In a statement it advised passengers to ring their airlines for information on their flights and to check-in on time as usual.

Easyjet says it has cancelled 40 of its flights and British Airways cancelled 25 - 18 short-haul and one long-haul from Heathrow, and six flights from Gatwick.

Kenneth Clarke at Heathrow Airport
Kenneth Clarke said he was resigned to his fate
Former Chancellor Kenneth Clarke was one of hundreds delayed at Heathrow Airport.

He said: "My experience of flying between London and Milan has never been very happy and I just resign myself to fate that I will have to spend half a day here before I can get off the ground."

Gillian Gowar, from Derbyshire, was concerned the delays would cut into a four-day break in Rome.

She criticised what she said was a lack of communication about the disruption.

"It's typical, nobody wants to tell you anything whether it's a railway or an airport, it's the whole country."

Passengers Monica and Gerald Godfrey - waiting to fly to Toronto - earlier told BBC News Online they would have a cup of tea and relax after checking in.

"It depends on how long the delay is," Mrs Godfrey said, "we might get a little uptight."

Mr Godfrey added: "But at the end of the day there's nothing we can do about it. "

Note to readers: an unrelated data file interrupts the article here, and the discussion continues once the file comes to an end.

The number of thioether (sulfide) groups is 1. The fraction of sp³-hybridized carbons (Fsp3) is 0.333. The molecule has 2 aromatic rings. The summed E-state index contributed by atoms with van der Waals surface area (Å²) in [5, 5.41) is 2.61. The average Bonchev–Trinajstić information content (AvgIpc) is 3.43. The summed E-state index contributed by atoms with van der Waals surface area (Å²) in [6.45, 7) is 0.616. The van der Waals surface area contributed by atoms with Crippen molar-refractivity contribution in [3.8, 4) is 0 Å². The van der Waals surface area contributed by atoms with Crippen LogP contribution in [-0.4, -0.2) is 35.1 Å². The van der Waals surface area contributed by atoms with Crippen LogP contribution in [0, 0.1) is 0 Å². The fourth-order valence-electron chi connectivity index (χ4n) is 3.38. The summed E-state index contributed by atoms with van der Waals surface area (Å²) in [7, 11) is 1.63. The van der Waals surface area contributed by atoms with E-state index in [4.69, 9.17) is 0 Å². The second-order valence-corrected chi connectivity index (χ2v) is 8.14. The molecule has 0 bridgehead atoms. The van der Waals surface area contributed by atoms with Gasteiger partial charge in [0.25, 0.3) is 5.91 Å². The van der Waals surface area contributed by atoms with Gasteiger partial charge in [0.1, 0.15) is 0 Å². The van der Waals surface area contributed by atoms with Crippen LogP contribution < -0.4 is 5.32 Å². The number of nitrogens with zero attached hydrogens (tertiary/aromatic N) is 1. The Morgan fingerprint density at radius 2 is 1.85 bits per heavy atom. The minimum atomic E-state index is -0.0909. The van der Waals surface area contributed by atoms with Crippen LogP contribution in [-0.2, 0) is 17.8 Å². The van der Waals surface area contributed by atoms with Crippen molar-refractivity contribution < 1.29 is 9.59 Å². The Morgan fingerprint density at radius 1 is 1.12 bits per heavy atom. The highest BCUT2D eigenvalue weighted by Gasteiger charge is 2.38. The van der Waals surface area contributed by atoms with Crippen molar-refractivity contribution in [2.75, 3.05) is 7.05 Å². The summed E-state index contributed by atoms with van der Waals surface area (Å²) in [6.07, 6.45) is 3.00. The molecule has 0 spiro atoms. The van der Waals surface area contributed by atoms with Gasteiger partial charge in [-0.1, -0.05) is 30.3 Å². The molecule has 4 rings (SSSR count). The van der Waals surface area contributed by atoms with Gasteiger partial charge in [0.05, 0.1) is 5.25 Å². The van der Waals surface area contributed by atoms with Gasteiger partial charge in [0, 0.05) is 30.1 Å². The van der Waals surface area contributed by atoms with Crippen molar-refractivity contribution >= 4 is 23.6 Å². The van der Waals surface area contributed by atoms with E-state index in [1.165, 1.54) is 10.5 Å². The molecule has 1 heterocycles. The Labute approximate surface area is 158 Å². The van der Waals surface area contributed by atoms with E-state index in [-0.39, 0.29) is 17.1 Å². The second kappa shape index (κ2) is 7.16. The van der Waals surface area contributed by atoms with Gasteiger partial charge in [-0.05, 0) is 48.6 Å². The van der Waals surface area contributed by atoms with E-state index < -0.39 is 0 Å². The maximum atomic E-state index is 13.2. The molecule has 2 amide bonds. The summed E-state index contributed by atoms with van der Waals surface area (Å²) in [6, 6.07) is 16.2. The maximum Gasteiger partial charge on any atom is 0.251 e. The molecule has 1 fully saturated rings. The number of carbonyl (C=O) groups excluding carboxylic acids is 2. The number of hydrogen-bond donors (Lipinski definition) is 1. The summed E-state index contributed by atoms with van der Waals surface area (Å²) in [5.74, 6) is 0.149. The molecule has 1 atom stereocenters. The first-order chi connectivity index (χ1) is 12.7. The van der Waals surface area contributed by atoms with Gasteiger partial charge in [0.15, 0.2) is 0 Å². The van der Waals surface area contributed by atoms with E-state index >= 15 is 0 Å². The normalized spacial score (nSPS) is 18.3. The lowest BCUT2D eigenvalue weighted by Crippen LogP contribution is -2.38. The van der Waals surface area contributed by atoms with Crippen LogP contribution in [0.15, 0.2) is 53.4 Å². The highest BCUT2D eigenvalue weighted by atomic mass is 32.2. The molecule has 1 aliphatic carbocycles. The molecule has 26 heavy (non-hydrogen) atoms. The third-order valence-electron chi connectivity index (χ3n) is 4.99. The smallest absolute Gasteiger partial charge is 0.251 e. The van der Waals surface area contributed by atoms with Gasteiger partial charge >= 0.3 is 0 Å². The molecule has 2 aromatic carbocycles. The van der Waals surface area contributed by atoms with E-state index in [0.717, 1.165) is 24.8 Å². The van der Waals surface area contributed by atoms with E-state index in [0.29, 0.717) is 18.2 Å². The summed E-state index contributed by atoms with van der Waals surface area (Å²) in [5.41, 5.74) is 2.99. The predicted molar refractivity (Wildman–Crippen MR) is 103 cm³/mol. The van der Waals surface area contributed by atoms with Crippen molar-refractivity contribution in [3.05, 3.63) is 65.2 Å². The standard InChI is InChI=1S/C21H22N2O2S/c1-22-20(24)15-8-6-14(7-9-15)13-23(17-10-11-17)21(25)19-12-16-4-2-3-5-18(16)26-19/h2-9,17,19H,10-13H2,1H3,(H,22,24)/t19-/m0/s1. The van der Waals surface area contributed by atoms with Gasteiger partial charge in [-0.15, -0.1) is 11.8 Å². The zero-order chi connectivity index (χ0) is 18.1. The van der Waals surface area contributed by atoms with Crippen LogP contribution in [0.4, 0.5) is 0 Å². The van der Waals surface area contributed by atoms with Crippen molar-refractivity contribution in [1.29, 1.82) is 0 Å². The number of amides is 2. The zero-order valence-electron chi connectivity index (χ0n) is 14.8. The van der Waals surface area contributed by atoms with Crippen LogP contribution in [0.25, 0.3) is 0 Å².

Your comments

Next time I travel, I think I'll do it by hot air balloon
Kane Davidson, Ipswich
I've been delayed by 10 hours and have missed an important meeting as a result. How are we supposed to travel these days?? Air, road and rail infrastructure are all creaking at the seams - businesses will migrate to Europe as a result. Next time I travel, I think I'll do it by hot air balloon.
Kane Davidson, Ipswich

I am living in Brussels, and my brother (whom I haven't seen in years) took his first ever international business trip to Edinburgh this week. We agreed to meet in London. I boarded the Eurostar, and a half hour into the trip he called to say he had disembarked from his plane before it even left Edinburgh, and wouldn't be meeting me. I am in the process of moving back home to the States, and every day is precious. I've just wasted this one, and am now checking my e-mail in a high street internet cafe. Thanks NATS.
David Perkins, Brussels, Belgium

The system went down and it went down with the minimal of disruption. Incoming flights were given priority to stop planes from landing on planes taking off. What alternative was there other than to give incoming flights priority whilst they sort out the problem?
Michael Walmsley, Sandhurst, Berkshire

You would think that there was only Heathrow and London airports that were affected by this morning's air traffic control delay. What about Edinburgh and other Scottish airports? Also think of the all the staff who get it in the front line because of this.
Julie Milne, Scotland

I walked into Terminal 2 on my way to Germany at 6.00am just as the system went down. Luckily the airport was relatively quiet at that time but there was NO information on when (or even if) planes would go. Luckily we managed to get out only 90 minutes late.
Fred Gedling, Woking, UK

The BBC's Annita McVeigh
"The problems began when engineers shut down part of the system"

Air delays after computer failure
03 Jun 04  |  Northern Ireland
Scotland hit by flight delays
03 Jun 04  |  Scotland